Research Papers

Whole-Body Human Thermal Modeling, an Alternative to Immersion in Cold Water and Other Unpleasant Endeavors

[+] Author and Article Information
Eugene H. Wissler

 The University of Texas at Austin, Austin, TX 78712ehwissler@mail.utexas.edu

J. Heat Transfer 134(3), 031019 (Jan 19, 2012) (11 pages) doi:10.1115/1.4005155 History: Received September 13, 2010; Revised March 04, 2011; Published January 19, 2012; Online January 19, 2012

Analysis of heat transfer in the human involves different scales ranging from countercurrent heat transfer between small arteries and veins to the whole-body, which is the principal subject of this paper. Important applications of whole-body human thermal models are predicting comfort under various conditions, such as riding in an air-conditioned automobile on a hot day, and predicting the probability of survival under life-threatening conditions, such as accidental immersion is cold water. This paper is arranged in three parts. In the first part, the evolution of human thermal models is discussed. Then, aspects of human physiology fundamental to thermoregulation are discussed, and finally we discuss a practical application derived from an Arctic survival project with which the author is involved.

Copyright © 2012 by American Society of Mechanical Engineers
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Figure 1

The cruise ship Explorer capsized and sinking in Antarctic waters in November, 2007

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Figure 2

Probably the first multi-element, whole-body human thermal models [11]

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Figure 3

ΔTc,th as a function of V·O2,r when T¯s≤ 33 °C. Filled and open circles identify plethysmographic and laser-Doppler data, respectively, of Smolander [48], open triangles identify data of Taylor , [49], and open squares identify data from Table 2 of Kenny [50]. Also shown is the graph of Eq. 4.

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Figure 4

Normalized CVC plotted as a function of T¯s. Data were obtained from the following sources: open circles, CVC from Stephens [56] Fig. 1 (saline); diamonds, CVC from Stephens , Fig. 3 (saline); pluses, CVC from Stephens , Fig. 5 (saline); and triangles, CVC from Charkoudian and Johnson [55], Fig. 2.

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Figure 5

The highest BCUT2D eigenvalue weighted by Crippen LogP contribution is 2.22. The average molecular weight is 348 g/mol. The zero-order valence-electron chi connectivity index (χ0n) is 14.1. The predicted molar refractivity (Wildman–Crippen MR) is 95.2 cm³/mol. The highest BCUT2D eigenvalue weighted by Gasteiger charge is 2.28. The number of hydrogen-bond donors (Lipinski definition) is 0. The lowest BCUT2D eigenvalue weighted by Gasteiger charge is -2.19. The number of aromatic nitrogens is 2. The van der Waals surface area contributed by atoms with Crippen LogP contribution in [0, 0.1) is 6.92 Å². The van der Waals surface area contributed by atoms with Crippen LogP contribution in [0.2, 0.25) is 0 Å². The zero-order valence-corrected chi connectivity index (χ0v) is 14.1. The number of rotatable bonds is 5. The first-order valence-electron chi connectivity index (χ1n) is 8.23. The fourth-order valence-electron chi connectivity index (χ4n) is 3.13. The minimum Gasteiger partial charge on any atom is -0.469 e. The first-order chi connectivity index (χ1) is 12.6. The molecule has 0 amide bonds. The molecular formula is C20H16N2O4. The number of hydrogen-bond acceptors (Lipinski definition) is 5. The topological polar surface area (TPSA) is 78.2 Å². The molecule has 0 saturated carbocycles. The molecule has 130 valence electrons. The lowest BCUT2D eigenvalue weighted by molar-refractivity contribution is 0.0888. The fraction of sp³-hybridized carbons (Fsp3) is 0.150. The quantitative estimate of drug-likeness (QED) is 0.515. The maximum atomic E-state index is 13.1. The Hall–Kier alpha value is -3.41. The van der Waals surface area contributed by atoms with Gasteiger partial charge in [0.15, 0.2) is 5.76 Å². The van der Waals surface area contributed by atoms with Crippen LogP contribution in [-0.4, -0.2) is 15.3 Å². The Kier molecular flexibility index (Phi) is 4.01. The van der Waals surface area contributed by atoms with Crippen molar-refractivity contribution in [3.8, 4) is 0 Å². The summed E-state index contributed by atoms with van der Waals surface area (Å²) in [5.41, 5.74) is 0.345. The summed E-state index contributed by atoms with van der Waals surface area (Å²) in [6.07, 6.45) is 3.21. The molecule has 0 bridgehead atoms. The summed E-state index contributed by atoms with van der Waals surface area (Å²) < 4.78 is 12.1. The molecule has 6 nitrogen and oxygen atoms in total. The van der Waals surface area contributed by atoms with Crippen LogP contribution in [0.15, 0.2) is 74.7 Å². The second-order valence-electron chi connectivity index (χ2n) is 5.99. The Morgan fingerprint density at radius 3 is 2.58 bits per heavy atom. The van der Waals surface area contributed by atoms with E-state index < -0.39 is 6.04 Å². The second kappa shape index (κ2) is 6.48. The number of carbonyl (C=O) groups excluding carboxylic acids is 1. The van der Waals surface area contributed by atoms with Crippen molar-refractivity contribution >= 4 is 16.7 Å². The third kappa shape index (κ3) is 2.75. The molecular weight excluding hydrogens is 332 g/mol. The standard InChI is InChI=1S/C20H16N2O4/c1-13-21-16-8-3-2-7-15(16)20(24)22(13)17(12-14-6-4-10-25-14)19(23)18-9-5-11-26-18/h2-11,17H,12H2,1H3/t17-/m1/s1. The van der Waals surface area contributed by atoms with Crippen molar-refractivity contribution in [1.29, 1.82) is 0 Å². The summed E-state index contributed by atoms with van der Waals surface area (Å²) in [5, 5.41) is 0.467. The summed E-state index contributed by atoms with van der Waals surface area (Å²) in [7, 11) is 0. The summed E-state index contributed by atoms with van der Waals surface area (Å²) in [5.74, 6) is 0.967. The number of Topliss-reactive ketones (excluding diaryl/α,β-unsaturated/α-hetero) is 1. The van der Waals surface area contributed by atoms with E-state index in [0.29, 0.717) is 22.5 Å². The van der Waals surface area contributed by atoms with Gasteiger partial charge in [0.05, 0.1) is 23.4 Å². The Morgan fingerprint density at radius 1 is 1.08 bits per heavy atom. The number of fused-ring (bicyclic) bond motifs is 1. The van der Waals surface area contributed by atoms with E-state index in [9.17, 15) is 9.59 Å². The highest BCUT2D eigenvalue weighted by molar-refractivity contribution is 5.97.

Values of relative CVC normalized to the value of unity at Ts  = 34 °C (from Charkoudian , [57]). Also shown is the graph of CVCL(Ts ).

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Figure 6

Comparison of computed and measured forearm blood flows for a wide range of conditions

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Figure 7

Experimental data from five studies plotted as scaled variables. Solid symbols and the shaded triangle identify individual subjects in the study by Anderson and Saltin [61]. The shaded square and diamond identify data for leg only and leg plus arm exercise, respectively, in the study by Richardson [62]. The shaded diamond identifies data for knee extension in normoxia air in the study by Rowell [63], and the open square identifies data for exercise in hypoxic air. Open diamonds and circles identify data for knee extension exercise in the study by Koskolou [64]; diamonds denote control [Hb] = 144 g/l and circles denote low [Hb] = 115 g/l. Open triangles identify data for cycling in the study of Calbet [65].

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Figure 8

Typical enclosed life raft designed for use in cold water

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Figure 9

NEMO, a 23 segment human thermal manikin

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Figure 10

A human subject in a life raft

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Figure 11

Twenty-one element human thermal model

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Figure 12

Esophageal and mean skin temperatures for two different 24-h scenarios. Closed circles identify use of a sleeping bag in a tent during the last 16 h, and open circles identify continuous exposure without a tent or sleeping bag.

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Figure 13

Metabolic rates for two different 24-h scenarios. Closed circles identify use of a sleeping bag in a tent during the last 16 h, and open circles identify continuous exposure without a tent or sleeping bag.




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